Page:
Whatever the reason, I didn’t get much of a clear imprint from anything. Just a few greenish and yellowish patches. The pinks from the chokeberry vanished completely after a wash, I’m sorry to say. The walnuts did color the fabric very well. It wasn’t this dark going into the bath, and you can see some lighter patches of the original color showing through. But the maple and sassafrass leaves, the catmint, the nasturtiums, and the rose petals left not a trace, or very faint marks.


Rust spots

The rusty metal printed some cool spots and I did get some really interesting squiggles and layered lines, a bit like a cartography map. I didn’t get what I was expecting, but I’m not disappointed, either. So while it did print,  I think that it would be safe to say it’s a bit unpredictable. Perhaps if you do one, it might be better to purchase some of the chemicals mentioned in the websites I listed earlier and you will perhaps get clearer results than I did.


Nifty squiggles, orange patches from the eucalyptus, and layered bleeding color fro who knows what.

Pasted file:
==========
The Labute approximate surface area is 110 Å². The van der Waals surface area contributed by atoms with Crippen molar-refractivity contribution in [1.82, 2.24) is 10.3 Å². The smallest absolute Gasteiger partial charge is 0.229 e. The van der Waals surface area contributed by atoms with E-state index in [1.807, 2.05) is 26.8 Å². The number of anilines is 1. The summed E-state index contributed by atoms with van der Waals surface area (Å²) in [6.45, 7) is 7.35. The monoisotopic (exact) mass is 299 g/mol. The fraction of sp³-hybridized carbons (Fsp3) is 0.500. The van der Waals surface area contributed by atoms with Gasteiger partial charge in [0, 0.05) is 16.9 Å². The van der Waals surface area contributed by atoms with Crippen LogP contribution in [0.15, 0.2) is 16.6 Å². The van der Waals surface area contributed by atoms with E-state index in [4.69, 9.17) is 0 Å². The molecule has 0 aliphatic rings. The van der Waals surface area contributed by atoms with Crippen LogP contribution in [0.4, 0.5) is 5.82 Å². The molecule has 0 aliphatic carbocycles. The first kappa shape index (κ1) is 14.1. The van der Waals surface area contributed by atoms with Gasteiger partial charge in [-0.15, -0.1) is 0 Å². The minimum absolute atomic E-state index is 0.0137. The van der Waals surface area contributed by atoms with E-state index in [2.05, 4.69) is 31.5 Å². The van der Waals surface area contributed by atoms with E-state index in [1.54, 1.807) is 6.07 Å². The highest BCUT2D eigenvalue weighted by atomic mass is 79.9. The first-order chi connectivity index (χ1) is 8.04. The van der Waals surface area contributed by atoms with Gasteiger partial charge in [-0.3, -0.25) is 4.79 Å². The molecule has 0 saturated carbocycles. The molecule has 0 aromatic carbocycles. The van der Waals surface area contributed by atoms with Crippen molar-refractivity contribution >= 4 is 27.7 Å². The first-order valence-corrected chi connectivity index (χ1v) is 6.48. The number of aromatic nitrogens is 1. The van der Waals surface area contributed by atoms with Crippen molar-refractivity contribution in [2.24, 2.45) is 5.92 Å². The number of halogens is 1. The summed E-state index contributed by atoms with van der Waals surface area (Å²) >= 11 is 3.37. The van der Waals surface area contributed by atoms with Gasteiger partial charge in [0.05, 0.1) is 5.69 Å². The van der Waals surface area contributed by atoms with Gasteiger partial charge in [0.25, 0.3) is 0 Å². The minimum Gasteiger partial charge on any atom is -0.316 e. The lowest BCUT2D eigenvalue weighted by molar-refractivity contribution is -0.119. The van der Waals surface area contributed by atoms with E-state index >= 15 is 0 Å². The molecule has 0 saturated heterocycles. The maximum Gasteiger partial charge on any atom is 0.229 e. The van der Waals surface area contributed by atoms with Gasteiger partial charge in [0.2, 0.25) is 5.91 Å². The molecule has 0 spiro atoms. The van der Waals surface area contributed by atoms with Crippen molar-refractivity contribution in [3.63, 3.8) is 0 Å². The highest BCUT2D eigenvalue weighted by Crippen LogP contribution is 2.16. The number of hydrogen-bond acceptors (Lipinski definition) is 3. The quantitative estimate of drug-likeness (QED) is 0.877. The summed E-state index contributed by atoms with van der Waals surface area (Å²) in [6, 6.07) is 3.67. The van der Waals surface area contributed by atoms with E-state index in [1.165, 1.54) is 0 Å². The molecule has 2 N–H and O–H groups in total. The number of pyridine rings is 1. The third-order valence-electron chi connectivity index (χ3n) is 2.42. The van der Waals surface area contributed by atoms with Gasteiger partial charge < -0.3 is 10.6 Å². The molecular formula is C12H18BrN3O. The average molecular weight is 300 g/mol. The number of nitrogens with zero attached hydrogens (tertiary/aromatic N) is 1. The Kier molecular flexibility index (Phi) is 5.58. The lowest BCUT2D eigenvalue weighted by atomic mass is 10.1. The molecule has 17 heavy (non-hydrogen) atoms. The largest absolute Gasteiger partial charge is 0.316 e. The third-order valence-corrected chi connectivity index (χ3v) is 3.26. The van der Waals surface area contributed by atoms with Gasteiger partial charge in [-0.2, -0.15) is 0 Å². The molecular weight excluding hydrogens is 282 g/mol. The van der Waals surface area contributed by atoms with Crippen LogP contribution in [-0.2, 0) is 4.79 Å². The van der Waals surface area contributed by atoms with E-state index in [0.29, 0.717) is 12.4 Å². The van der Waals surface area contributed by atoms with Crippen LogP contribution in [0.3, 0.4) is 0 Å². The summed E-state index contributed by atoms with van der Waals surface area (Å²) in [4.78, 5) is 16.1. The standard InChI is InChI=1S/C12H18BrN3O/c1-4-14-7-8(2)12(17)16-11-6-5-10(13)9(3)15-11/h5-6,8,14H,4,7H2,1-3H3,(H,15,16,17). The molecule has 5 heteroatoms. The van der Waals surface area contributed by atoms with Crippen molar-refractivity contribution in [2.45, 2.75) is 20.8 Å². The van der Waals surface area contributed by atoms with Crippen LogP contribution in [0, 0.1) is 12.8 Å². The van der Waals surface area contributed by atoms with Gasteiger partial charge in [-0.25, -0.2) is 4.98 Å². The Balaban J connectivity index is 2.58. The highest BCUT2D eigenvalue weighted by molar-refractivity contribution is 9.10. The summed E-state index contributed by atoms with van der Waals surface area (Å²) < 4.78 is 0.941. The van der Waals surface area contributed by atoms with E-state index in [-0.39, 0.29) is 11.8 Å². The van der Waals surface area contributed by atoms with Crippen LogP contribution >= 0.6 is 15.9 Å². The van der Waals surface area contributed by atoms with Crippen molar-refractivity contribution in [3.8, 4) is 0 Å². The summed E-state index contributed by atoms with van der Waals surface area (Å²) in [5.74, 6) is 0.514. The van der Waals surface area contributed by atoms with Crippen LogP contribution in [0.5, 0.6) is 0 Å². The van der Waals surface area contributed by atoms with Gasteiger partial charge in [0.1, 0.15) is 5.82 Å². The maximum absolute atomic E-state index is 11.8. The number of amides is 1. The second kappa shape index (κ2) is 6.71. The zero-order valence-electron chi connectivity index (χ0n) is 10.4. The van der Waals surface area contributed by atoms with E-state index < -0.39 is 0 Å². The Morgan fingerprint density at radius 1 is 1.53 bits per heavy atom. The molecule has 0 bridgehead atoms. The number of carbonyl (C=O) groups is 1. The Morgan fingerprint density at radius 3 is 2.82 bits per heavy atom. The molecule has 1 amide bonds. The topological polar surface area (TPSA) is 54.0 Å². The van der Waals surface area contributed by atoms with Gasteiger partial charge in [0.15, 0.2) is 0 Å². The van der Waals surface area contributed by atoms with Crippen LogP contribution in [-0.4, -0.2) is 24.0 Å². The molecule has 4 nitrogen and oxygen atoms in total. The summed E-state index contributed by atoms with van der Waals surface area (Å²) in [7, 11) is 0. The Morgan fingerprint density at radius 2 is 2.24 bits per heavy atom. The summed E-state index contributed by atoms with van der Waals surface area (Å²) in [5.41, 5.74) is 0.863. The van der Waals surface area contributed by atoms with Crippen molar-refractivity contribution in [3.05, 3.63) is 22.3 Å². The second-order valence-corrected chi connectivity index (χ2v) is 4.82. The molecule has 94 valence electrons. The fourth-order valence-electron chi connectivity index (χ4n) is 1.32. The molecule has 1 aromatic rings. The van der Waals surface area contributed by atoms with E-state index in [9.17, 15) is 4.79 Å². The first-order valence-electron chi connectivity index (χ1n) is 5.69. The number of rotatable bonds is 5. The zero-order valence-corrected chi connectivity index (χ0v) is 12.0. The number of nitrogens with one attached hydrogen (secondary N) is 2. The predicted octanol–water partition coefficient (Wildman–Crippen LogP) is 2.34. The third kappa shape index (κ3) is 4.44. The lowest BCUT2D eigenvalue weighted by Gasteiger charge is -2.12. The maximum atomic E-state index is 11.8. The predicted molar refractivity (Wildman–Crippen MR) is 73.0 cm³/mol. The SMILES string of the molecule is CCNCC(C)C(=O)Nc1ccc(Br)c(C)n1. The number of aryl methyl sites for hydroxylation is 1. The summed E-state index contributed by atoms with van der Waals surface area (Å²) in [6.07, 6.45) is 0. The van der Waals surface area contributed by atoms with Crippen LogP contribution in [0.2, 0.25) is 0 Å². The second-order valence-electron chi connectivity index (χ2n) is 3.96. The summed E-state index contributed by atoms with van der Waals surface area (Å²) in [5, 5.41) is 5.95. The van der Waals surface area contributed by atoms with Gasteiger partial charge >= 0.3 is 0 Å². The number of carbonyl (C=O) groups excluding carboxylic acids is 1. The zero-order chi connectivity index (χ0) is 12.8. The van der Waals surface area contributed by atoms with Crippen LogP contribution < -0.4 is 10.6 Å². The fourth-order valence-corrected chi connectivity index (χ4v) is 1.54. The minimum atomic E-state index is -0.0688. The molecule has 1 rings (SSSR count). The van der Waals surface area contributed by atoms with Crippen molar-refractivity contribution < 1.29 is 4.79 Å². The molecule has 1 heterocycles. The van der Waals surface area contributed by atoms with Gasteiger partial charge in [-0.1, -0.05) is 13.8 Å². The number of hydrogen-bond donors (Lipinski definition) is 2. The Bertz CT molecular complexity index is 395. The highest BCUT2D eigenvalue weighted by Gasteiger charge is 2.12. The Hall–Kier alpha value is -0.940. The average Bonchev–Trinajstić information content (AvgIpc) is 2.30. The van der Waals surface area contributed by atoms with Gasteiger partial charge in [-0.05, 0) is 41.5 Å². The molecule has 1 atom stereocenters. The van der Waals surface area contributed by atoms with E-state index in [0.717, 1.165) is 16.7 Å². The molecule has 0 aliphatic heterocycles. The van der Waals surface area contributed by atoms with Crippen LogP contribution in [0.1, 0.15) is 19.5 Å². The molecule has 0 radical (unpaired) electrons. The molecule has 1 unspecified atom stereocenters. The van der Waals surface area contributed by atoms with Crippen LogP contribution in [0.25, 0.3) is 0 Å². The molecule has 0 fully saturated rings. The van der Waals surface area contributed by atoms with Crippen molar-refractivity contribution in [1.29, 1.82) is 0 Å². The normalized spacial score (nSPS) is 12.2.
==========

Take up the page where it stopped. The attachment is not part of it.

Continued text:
Everyone I’ve shown it to has asked, what will you make from this? The answer is I don’t really know yet. Sometimes I just like to experiment and see what happens and then a project occurs to me later. I may make it into a bag, or a gathered skirt, or a top, or maybe someday it will become a table runner or a pillow. It’s linen, so it can do a great many things. As you can see here, it’s very unique and whatever I end up doing with it, I will have to plan carefully to showcase that quality. Whatever it becomes someday, for now it is cat approved, as you can see my photography assistant, Ace, enjoys it very much.  Perhaps when he is done playing with it, I will think about drawing some leaves or flowers on it with fabric paint at a later date to accent the botanical prints. I bet some line drawings in brown, olive and rose paint would look pretty good in some of the less interesting areas. We shall see! If I do that, or make something from it, I’ll do another post later so you can see it. In the meantime: Happy Thanksgiving, everyone!